Monday, March 30, 2009

Medical Device Patient Lobby Day - March 31 2009

Stop Corporate Immunity. Org is the site that is sponsoring the Medical Device Patient Lobby Day.

On March 31st, Medical Device Patients from around the country will travel
to Washington, DC and ask Congress to pass the Medical Device Safety Act.

These organizers have written a letter to Congress in support of HR 1346/S 540, THE MEDICAL DEVICE SAFETY ACT

Now is the time to contact your Senators and Representatives to enlist their support for this measure.

9 comments:

  1. Thanks Jaynesday. The business friendly shield of “FDA approved” is wearing thin. Hopefully, the patients traveling to DC will bring awareness to the injustice being served to many Americans.

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  2. If you get a chance, read the information at the site. It is put together very well.

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  3. Agree. Good site. No ADDA. But good site.

    (Actually, very good!)

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  4. Thanks for the link I sent an email to my Congressman requesting that he support the proposed legislation.

    JimK

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  5. An interesting article copied from the site that explains the progression of preemption
    by -
    W. Eskridge, Overriding Supreme Court Statutory Interpretation Decisions

    The Evolution of the Supreme Court’s Decision in Riegel v. Medtronic

    The Supreme Court’s decision in Riegel v. Medtronic gives medical device manufacturers total immunity for their defective devices. This decision was based on the use of the word “requirements” in the Medical Device Amendments of 1976 (MDA). The Supreme Court traditionally has declined to afford total immunity to members of any industry in the absence of a clear congressional intent. In the early 1990s, however, the Court began to depart from its traditional approach. The addition of new Supreme Court Justices facilitated this movement towards strict constructionism (i.e., literal interpretation of the text of a statute) and away from the analysis of laws in the context of legislative history and social policy. The Court’s decision in Riegel is the result of a gradual change in approach culminating in a much broader interpretation of “requirements” than was ever intended by Congress.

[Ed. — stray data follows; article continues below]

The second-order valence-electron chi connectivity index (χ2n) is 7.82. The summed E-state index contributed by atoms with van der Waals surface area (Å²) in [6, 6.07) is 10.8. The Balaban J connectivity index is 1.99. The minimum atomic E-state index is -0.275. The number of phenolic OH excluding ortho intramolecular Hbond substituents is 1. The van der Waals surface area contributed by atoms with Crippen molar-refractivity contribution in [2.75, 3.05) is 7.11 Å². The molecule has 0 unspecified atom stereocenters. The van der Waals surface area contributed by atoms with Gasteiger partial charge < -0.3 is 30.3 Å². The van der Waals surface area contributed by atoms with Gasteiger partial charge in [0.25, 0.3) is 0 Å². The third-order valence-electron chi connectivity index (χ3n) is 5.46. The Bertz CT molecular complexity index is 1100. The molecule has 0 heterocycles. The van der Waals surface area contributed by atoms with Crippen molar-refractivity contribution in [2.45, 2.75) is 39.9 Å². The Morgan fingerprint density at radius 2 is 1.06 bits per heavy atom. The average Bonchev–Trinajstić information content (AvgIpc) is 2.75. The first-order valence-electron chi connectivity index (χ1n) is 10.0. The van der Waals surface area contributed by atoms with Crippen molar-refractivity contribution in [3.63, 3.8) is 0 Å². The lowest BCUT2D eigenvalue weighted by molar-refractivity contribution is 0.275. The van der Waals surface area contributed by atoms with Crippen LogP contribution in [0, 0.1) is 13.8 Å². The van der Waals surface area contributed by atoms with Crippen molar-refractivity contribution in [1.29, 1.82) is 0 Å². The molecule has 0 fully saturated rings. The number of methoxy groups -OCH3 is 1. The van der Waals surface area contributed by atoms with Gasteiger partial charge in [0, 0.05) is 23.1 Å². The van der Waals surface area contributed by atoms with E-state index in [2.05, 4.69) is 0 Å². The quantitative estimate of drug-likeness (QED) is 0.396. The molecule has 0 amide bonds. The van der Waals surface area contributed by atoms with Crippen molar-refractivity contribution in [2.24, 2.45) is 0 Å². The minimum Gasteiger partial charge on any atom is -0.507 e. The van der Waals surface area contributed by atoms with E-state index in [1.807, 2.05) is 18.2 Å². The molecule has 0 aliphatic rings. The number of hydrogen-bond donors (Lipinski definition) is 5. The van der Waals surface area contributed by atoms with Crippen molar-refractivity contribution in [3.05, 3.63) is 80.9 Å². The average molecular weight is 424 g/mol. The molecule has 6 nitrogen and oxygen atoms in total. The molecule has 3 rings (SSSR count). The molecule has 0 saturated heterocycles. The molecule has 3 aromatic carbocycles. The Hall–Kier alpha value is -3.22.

Our system of checks and balances requires Congress to consider the real world impact of its laws, as it is the body that is answerable to the will of the people. Congress also has the duty to overturn decisions that do not adhere to its legislative intent, as it did with 124 Supreme Court decisions between 1967 and 1990[1]. Given that the Court used a literal interpretation of the MDA and a fractured Supreme Court opinion to render its decision, it is up to the Congress to overturn Riegel and restore proper checks and balances. Here’s the history:

    Prior to 1992 – The Supreme Court recognized the distinction between state tort law and state statutes/ regulations.

    The Court consistently recognized state tort law serves a different and complementary function to state statutes and regulations. See United Construction Workers v. Laburnum Construction Corp., 347 U.S. 656 (1954); Int’l Union v. Russell, 356 U.S. 634 (1958); Silkwood v. Kerr-McGee Corp., 464 U.S. 238 (1984); English v. General Electric Co., 496 U.S. 72 (1990).
    The Court would not afford total immunity to defendants absent clear and manifest evidence that Congress intended to do so. Silkwood v. Kerr-McGee Corp., 464 U.S. 238 (1984).
    1992 – The Supreme Court ignored the distinction between state tort law and state statutes/regulations. Cipillone v. Liggett Group, Inc., 505 U.S. 504 (1992).